Document files on the railroad industry and its role as a steel market contain information on the early history of U.S. rail production, chronological and historical facts on the railroad industry, railroad company histories, railroad statistics, railroad steel demand, steel for rail and rail-car production, locomotive building, diesel vs. electric locomotives, box and refrigerator cars, piggy-back flat cars, railroad operations and costs, railroad capital expenditures, administered rail rates and competition, and papers and publications of the Association of American Railroads (AAR) and locomotive builders General Electric Company and Westinghouse Electric Corporation. The Archive’s reference collection includes such AAR publications as A Review of Railroad Operations, Railroad Review and Outlook, and Yearbook of Railroad Facts.
Analysis: Dating from the 1870’s, the U.S. steel industry’s early growth and development was closely tied to the manufacture of rails for an expanding railway system, which by 1930 operated 430 thousand miles of track. Then, as the Depression brought severe declines in railroad operations, the automobile industry displaced the railroads as the leading steel market. In 1932, U.S. rail production fell below a million tons for the first time in over 50 years, and the production of rolling stock slowed to a crawl. The result was to cut the railroad industry’s share of total finished steel demand to 10% from more than 25% ten years earlier.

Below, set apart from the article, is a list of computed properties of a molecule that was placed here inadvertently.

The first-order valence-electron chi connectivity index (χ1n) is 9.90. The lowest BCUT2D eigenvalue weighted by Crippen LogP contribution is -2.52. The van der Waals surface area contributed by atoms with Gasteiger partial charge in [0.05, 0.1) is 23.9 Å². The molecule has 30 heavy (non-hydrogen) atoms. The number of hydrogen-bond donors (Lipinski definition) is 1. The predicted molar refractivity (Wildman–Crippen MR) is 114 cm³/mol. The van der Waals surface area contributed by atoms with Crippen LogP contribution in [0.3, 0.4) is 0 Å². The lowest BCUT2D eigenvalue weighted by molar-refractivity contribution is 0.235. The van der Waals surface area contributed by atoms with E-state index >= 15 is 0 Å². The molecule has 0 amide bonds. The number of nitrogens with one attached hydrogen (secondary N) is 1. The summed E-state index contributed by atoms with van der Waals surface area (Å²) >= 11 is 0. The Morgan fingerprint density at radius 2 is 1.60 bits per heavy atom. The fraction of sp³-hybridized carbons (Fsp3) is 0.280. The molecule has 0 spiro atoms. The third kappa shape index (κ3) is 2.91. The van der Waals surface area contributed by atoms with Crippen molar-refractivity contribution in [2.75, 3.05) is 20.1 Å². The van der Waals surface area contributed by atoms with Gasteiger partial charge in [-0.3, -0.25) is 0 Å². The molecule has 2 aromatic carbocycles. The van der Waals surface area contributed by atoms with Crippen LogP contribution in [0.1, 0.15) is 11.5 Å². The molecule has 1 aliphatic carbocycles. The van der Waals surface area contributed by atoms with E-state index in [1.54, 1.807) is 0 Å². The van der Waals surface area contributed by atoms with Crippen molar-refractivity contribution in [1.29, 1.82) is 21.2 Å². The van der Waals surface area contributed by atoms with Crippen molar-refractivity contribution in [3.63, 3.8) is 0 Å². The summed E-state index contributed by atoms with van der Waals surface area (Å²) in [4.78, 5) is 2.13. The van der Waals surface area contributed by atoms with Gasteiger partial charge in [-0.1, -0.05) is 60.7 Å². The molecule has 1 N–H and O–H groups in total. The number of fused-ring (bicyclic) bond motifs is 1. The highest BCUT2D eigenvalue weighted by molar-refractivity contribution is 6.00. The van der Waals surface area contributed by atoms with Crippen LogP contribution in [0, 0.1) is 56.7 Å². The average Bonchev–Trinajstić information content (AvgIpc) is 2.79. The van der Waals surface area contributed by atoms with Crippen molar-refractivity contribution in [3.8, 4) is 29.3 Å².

During the 1950’s, the railroad industry in many countries started to see its dominant position in passenger and freight transportation increasingly challenged by the trucking and airline industries, gradually diminishing its role as a steel consumer. This threatened to make the market for railroad steels a replacement market, related primarily to maintaining the rails, rolling stock, and infrastructure of existing railroads and commuter rail systems. However, over the last few decades, railroads have moved to counter their losses in passenger traffic by constructing new, high-speed railways, thereby giving renewed impetus to their role as steel consumers. The high-speed trains, which are capable of traveling in the range of 125-200 mph or faster, have created a demand for rails and for other steel products needed to build new rights of way and to manufacture more powerful locomotives and sleek new passenger cars for the railways of tomorrow.